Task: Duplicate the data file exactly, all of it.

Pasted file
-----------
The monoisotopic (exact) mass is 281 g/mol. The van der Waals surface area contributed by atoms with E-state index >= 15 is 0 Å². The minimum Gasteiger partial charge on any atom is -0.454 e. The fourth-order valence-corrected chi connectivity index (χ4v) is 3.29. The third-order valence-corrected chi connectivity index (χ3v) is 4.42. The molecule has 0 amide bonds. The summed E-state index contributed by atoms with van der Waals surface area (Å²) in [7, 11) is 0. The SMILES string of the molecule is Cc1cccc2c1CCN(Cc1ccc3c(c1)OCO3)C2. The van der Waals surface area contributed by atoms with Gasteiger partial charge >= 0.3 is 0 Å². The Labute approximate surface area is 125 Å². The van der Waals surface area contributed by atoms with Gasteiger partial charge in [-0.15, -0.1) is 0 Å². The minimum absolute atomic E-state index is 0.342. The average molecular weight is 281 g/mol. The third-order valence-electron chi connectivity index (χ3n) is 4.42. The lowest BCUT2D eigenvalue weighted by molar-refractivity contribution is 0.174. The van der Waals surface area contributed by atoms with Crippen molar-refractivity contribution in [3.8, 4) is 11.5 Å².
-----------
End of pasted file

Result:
The monoisotopic (exact) mass is 281 g/mol. The van der Waals surface area contributed by atoms with E-state index >= 15 is 0 Å². The minimum Gasteiger partial charge on any atom is -0.454 e. The fourth-order valence-corrected chi connectivity index (χ4v) is 3.29. The third-order valence-corrected chi connectivity index (χ3v) is 4.42. The molecule has 0 amide bonds. The summed E-state index contributed by atoms with van der Waals surface area (Å²) in [7, 11) is 0. The SMILES string of the molecule is Cc1cccc2c1CCN(Cc1ccc3c(c1)OCO3)C2. The van der Waals surface area contributed by atoms with Gasteiger partial charge >= 0.3 is 0 Å². The Labute approximate surface area is 125 Å². The van der Waals surface area contributed by atoms with Gasteiger partial charge in [-0.15, -0.1) is 0 Å². The minimum absolute atomic E-state index is 0.342. The average molecular weight is 281 g/mol. The third-order valence-electron chi connectivity index (χ3n) is 4.42. The lowest BCUT2D eigenvalue weighted by molar-refractivity contribution is 0.174. The van der Waals surface area contributed by atoms with Crippen molar-refractivity contribution in [3.8, 4) is 11.5 Å².